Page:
14 FEBRUARY 1880, Page 10


IT is impossible to feel much sympathy with the clamorous crowd who attempted to punish Mr. Bancroft for abolishing the Pit at the Haymarket Theatre, by interrupting the perform- ance on the opening night. The day for that kind of noisy and senseless demonstration has gone by. People see that there is no justice in urging the grievance of oue portion of the audience, by spoiling the enjoyment of the remainder ; or in punishing an error of judgment, if it is one, by an attack on property ; and rioting is now, therefore, easily put down. The public does not support it, and the police is organised as it was not when Elliston was forced to yield ; and besides, if the grievance is real, there are plenty of ways:of making it known much better and more efficacious than raising a clamour which prevents the performance from being heard. At the same time, we think the remonstrants had a sort of case, and that Mr. Bancroft pushed his argument about a theatre being "a place of business " a little too far. It is the story of the Mid- land Railway over again. Mr. Bancroft, mindful of the many pecuniary failures at the Haymarket, and entirely disinclined to give his services as a charitable contribution to the public, wanted to increase the receipts, and, as usual in our day, the burden of increasing them fell on the second-class. The rich never suffer, and the poor seldom suffer, but the comparatively poor pay, either iu charges or accommodation, for every change,

There is a large class of theatre-goers who are really interested in the Drama, find in a good new play the greatest of enjoyments, and desire therefore to go fre- quently, but who cannot spare the stall-money. Ten shillings is to them quite a sum, which they consider it wasteful to expend on a passing pleasure, and they will not spend it. At the same time, they like the ground-floor, where they fancy they see better, and really do hear better, or enjoy some other advantage—else why the preference for the stalls ?—and do not like being sent upstairs, even to the unreserved seats in the balcony, which are apt to become too crammed. It is a privi- lege they have long enjoyed and greatly value, and they have this to say for themselves. A theatre is not a place of business pure and simple, any more than a public-house is. The lessee is placed in enjoyment of a monopoly very strictly protected, is under some severe restraints, and is un- doubtedly expected, in return for his privileges, to allow the general public fair accommodation. In our society, that accom- modation, to be at all perfect, should allow for the existence of a second-class, who ask something just short of first-class accommodation, but cannot pay the highest rates. Mr. Ban- croft says they have it in the balcony, but they do not think so ; and we do not wonder at their discontent, though they had no more right to express it in that manner than second-class passengers would have to force their way into the Midland Station, and insist that no train should start till a second- class carriage had been put on. They are injured in a way, inasmuch as they had to give up a privilege they cherished, and had a right to remonstrate ; but the remonstrance should have been presented in reasonable form, by a petition for the with- drawal of the licence to the Haymarket, on the ground of im- perfect accommodation to the public.

Whether such a remonstrance would be in itself reason- able, must depend upon the view each man takes of the function of the Theatre amongst our social arrangements. Mr. Bancroft apparently holds that it has no function, that his theatre is his "place of business," and that, subject always to necessary restrictions in the interest of order and morality, he has a right to manage it as he pleases. In other words, if he chooses to abolish all cheap accommodation what- ever, to sweep away the gallery, as well as the pit, play exclu- sively to the Upper Ten, and charge a guinea a seat, he has a right to do it. That is, of course, quite an intelligible position, and we do not at all affirm that such a theatre might not be a very good one. The comedy of society might be depicted there with a certain finesse and point which, in a theatre with a gallery, it is vain to hope for. The theatre grew when actors declaimed before whole cities, but there may be forms of the art which could be most perfectly developed before very limited audiences, all, or nearly all, of one social grade. But then the argument for such a right as Mr. Bancroft claims is really an argument for free-trade in theatres. The State cannot maintain a monoply, and then tolerate the exclusion of its citizens from the enjoyment of the privileges they bestow. There could be no argument, under such a sys- tem, for limiting the number of theatres, or preventing auy one who liked to submit to the Lord Chamberlain's rules from offering any theatrical performance. The constant suits against Music Halls for transgressing the monopoly must then be abandoned, whatever the consequence to the " regular" theatres, which are licensed on the theory, at all events, that they will offer, in return for the concession, instruction, or, at all events, amusement to the public, and not to a specially selected class of that public. The idea of the licensing system may be erroneous, and we rather think is becoming inconsistent with modern manners ; but while it is kept up, there must be a gallery, or its equiva- lent ; and if a gallery, why not a convenient place for the " second-class," which, powerless as it now is in all departments of life exists, and therefore must have some rights ? We do not say Mr. Bancroft has not acknowledged them in practice. The balcony may suit them in the end, just as well as the pit, or better ; but in theory, he denies them, and everybody else, any rights at all. The only person with rights is the lessee, who, if he thinks boxes will pay best, has a right to convert the whole house into five-guinea boxes, and keep his plays for that most limited but most profitable circle.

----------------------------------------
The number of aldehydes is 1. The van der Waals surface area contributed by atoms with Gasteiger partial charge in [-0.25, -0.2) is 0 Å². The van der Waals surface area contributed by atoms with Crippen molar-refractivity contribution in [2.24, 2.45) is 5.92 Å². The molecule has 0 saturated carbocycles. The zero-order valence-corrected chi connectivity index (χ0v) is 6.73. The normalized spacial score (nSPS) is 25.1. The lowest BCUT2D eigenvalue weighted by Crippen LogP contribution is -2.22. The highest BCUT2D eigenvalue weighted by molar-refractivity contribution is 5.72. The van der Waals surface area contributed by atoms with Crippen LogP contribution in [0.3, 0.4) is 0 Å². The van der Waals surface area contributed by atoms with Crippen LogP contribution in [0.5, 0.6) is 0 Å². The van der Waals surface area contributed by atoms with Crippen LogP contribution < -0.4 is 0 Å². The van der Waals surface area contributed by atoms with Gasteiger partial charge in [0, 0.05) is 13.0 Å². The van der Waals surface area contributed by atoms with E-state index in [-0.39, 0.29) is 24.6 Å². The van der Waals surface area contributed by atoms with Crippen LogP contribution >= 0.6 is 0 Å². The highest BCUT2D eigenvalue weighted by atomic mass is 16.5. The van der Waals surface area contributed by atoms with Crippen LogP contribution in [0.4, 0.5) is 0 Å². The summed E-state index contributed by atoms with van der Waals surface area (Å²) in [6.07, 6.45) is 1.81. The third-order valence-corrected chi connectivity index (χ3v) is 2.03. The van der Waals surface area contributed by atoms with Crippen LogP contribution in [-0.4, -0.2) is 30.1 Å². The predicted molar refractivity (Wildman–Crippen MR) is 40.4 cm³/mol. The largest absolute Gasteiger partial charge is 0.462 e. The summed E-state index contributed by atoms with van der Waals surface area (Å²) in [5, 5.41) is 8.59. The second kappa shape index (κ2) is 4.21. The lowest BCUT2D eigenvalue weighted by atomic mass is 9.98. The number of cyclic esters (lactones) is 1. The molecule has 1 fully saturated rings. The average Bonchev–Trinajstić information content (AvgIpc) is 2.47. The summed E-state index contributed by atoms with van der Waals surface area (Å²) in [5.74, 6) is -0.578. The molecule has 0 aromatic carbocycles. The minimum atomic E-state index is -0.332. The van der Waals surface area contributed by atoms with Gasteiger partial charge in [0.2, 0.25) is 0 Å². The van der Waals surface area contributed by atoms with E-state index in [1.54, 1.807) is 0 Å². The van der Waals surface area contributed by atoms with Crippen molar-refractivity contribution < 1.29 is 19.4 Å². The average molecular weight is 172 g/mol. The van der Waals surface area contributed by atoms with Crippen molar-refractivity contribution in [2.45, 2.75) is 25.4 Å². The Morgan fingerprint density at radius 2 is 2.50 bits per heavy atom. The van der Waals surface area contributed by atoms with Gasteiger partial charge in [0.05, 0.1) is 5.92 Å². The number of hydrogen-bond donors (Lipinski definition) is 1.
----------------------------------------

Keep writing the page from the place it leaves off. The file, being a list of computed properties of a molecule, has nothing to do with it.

If this theory is adopted, something else must go, too, as well as the idea of the rights of the public ; and that is the notion, which has done a good deal to make acting respected, that it is really an art of value to the community, that the actor is not a mere mime, earning a living by whiling away his patrons' idle hours, but in his way an instructor, as an author is, or a poet, or a sculptor, or an architect. Of course, he must live, as other artists must, and has a right so to arrange his business that he may, if he is accepted by the public, live well ; but he has a duty, nevertheless, to the community, as well as to himself, and in the case of the actor, this duty is inconsistent with the extrusion of the body of the public from his theatre. He is to improve, or at all events amuse, the nation, if he can, and not a single class ; to show to all the mirror of all, not to show to a few the mirror of them- selves, far less to provide them with mere distraction. The actor does his best when he stirs a whole community by making some great conception real to them, by bringing it home to minds incapable of comprehending abstractions fully ; and though he does not do his worst when he merely amuses them, he certainly does lower his art into a trade. The higher conception of his function may now be condemned as too lofty, and no doubt the place of the actor as instructor has in the modern world been much occupied by others ; but that is the ideal, and in surrendering the ideal, actors give every chance to those who declare their art to be merely fool- ing, and they themselves only one degree above posture-makers and jugglers. There are occasions on which " common-sense " has a distinctly lowering effect upon the idea to which it is applied, and Mr. Bancroft's common-sense seems to us to err in that direction. Of course, he must make his theatre pay, and if it cannot be made to pay without giving up the pit, the pit must be given up. Our own impression is that the wasteful part of a theatre is the row of boxes, originally introduced, we fancy, for the benefit of shareholders, and at a time when manners were very different; but the experts must know their business best. But if accommodation is to he denied or impaired for second-class playgoers, it should be defended on the plea of proved necessity, and not on a theory which, if it is accepted, would reduce acting from an art into a business, and in a very few years produce another of those recoils from the Stage to which the English people are periodically liable, and which less than forty years ago nearly crushed the profession altogether. Mr. Bancroft must be old enough to remember when decent middle-class people hardly entered the theatre, when in provincial cities Dickens' sketch of the sort of house to which Crummles played was literally true, and when out of London, no one would believe that an actor could be a gentleman. He may depend upon it, that one way to revive that preposterous state of public feeling is for a manager, himself so careful and so respected, to lay it down as a dogma that a theatre is a lessee's place of business, which he is to manage as he likes, and arrange as he likes, without atten- tion to anything but his own interests. He will find the posi- tion of a public servant is, on the whole, pleasanter and loftier than that of a public caterer, and that the exclusion of classes between the " Upper Ten " and the Gallery tends to anything rather than respect for the art which we believe he sincerely values, and desires to maintain in repute.